smartmatic and their voter fraud system!

Sidney Powell press this link! 

In 2005, Sequoia was acquired by a voting machine firm called “Smartmatic.” The acquisition raised eyebrows in the U.S. because, in 2004, the Hugo Chavez-led Venezuelan government had selected Smartmatic “to provide the voting machines system for the presidential recall election, even though it would have been the company’s first time providing machines for an election. Sequoia Voting Systems is one of the largest voting machine companies in the United States. /wiki/Sequoia_Voting_Systems

According to the Congressional testimony of a CIA agent, the 2004 election and recount in Venezuela appeared to have been rigged for Chavez. The agent further stated that Chavez controlled all of the voting equipment before the election. Although not mentioned by the CIA agent expressly, this would have included Smartmatic’s voting machines.

The concerns over Smartmatic’s acquisition of Sequoia triggered an investigation in the United States.

 In December 2006, presumably due to the controversy, Smartmatic announced that it had sold Sequoia.

 But questions remained as to whether the sale was a sham transaction designed to fool regulators.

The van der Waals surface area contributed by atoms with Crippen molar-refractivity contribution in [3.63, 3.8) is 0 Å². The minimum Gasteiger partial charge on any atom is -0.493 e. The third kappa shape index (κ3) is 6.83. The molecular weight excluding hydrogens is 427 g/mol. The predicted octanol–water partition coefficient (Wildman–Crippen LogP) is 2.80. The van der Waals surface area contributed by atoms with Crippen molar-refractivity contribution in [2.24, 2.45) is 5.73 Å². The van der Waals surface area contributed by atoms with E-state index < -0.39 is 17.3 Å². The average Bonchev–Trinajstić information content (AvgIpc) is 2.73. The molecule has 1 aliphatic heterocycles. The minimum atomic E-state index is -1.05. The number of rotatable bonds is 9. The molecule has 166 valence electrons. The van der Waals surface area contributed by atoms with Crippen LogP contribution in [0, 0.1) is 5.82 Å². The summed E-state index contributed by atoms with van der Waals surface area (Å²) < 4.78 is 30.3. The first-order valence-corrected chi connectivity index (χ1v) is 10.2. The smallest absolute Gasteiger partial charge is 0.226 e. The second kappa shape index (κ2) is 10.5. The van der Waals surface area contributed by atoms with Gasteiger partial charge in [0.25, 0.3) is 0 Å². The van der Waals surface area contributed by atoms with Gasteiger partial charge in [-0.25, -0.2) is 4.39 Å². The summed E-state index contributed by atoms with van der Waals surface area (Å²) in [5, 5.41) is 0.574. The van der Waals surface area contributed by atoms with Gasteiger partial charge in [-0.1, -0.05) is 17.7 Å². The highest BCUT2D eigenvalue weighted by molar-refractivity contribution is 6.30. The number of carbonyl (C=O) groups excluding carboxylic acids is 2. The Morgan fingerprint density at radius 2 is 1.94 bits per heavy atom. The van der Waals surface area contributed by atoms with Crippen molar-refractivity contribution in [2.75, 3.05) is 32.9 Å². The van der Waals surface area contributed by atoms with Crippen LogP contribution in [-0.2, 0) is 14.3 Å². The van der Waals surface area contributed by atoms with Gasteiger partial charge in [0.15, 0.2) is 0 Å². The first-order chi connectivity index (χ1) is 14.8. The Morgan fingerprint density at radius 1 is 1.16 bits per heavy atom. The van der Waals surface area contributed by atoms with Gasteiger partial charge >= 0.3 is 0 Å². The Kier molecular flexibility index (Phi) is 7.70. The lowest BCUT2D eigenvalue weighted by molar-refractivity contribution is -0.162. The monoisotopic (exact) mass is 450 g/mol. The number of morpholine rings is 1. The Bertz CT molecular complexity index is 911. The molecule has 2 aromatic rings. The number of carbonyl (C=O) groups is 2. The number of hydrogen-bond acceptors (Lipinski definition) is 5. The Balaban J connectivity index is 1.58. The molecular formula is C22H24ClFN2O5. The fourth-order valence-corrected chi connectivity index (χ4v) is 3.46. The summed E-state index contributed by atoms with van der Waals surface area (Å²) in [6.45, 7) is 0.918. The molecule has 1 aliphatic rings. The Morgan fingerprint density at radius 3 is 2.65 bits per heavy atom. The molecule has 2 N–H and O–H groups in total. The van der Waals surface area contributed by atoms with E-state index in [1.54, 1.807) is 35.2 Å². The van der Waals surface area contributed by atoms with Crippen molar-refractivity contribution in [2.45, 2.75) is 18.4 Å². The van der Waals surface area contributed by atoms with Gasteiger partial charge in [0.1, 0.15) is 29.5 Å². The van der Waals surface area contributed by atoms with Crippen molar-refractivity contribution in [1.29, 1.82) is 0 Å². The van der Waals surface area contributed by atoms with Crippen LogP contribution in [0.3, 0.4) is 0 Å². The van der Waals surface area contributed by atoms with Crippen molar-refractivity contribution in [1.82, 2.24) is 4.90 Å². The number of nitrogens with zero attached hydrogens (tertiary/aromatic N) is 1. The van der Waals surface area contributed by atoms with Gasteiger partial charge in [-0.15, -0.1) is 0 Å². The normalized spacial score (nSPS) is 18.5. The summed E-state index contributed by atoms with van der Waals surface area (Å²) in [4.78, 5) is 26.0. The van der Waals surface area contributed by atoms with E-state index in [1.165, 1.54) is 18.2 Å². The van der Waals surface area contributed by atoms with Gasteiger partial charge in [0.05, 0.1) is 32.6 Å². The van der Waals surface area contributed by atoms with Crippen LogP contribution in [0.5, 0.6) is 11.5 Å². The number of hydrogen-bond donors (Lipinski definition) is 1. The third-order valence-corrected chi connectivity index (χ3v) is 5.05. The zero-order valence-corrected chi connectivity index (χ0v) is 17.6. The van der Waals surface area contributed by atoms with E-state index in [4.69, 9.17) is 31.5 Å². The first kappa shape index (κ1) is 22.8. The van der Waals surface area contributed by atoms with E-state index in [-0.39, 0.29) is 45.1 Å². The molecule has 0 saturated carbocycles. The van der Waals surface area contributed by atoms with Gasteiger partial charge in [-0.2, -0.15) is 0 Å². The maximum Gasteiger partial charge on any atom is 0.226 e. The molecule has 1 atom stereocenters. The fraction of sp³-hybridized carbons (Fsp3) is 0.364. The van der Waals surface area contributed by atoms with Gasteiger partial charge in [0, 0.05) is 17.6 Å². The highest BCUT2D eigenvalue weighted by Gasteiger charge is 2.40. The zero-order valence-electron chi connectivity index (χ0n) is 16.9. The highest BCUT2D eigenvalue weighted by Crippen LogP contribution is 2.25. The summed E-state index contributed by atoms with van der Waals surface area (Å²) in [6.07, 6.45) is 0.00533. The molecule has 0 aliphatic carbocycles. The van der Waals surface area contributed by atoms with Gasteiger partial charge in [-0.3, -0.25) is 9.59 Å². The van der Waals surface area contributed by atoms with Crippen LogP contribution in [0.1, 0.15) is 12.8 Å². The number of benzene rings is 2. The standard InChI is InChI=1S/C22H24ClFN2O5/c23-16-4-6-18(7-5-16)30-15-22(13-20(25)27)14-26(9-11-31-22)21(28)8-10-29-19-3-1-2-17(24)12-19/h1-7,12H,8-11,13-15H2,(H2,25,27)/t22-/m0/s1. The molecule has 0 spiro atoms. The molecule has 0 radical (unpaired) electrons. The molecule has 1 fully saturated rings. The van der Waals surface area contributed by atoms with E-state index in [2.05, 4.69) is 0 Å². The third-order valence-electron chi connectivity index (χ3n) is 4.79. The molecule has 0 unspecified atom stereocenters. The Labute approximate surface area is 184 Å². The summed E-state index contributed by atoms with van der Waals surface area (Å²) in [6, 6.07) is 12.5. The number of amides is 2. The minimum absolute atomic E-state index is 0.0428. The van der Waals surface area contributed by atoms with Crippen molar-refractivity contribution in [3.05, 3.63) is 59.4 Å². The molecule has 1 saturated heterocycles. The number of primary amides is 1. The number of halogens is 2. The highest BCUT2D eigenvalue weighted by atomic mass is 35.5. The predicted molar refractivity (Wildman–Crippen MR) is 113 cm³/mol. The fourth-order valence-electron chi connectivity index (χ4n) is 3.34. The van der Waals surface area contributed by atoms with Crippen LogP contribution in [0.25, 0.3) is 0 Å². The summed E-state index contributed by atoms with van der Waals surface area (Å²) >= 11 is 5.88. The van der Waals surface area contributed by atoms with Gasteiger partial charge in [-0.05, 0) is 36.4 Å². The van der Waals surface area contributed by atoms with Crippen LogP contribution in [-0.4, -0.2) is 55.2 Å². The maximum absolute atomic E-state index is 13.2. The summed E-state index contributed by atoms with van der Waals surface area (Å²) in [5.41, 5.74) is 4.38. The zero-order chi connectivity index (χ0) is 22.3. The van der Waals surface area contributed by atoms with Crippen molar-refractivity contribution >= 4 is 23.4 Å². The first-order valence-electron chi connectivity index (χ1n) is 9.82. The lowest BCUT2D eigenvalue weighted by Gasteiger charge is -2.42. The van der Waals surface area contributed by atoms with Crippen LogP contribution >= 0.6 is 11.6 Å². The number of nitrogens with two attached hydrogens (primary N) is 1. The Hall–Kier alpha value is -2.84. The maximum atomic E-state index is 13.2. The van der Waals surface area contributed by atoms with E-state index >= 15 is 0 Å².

In 2007, the California Secretary of State asked the Computer Security Group at U.C. Santa Barbara to analyze the security of Sequoia’s voting machines. The report found “a number of serious security issues” that “could be exploited by a determined attacker to modify (or invalidate) the results of an election” and that could “be carried out without any knowledge of the source code.”

 An analysis of the source code by @mattblaze and others at UC Berkeley found that “the Sequoia system lacks effective safeguards against corrupted or malicious data injected onto removable media, especially for devices entrusted to poll workers and other temporary staff with limited authority…”

The researchers further found that “Many of the security features of the Sequoia system, particularly those that protect the integrity of precinct results, employ cryptography” that is “easily circumvented.”

The researchers concluded that “virtually every important software security mechanism is vulnerable to circumvention.”

 Based on these reports, California withdrew approval for the use of Sequoia machines, but then granted re-approval for the use of Sequoia’s machines subject to various conditions.

smartmatic and their voter fraud system! smartmatic and their voter fraud system! Reviewed by Anson Moore on November 19, 2020 Rating: 5

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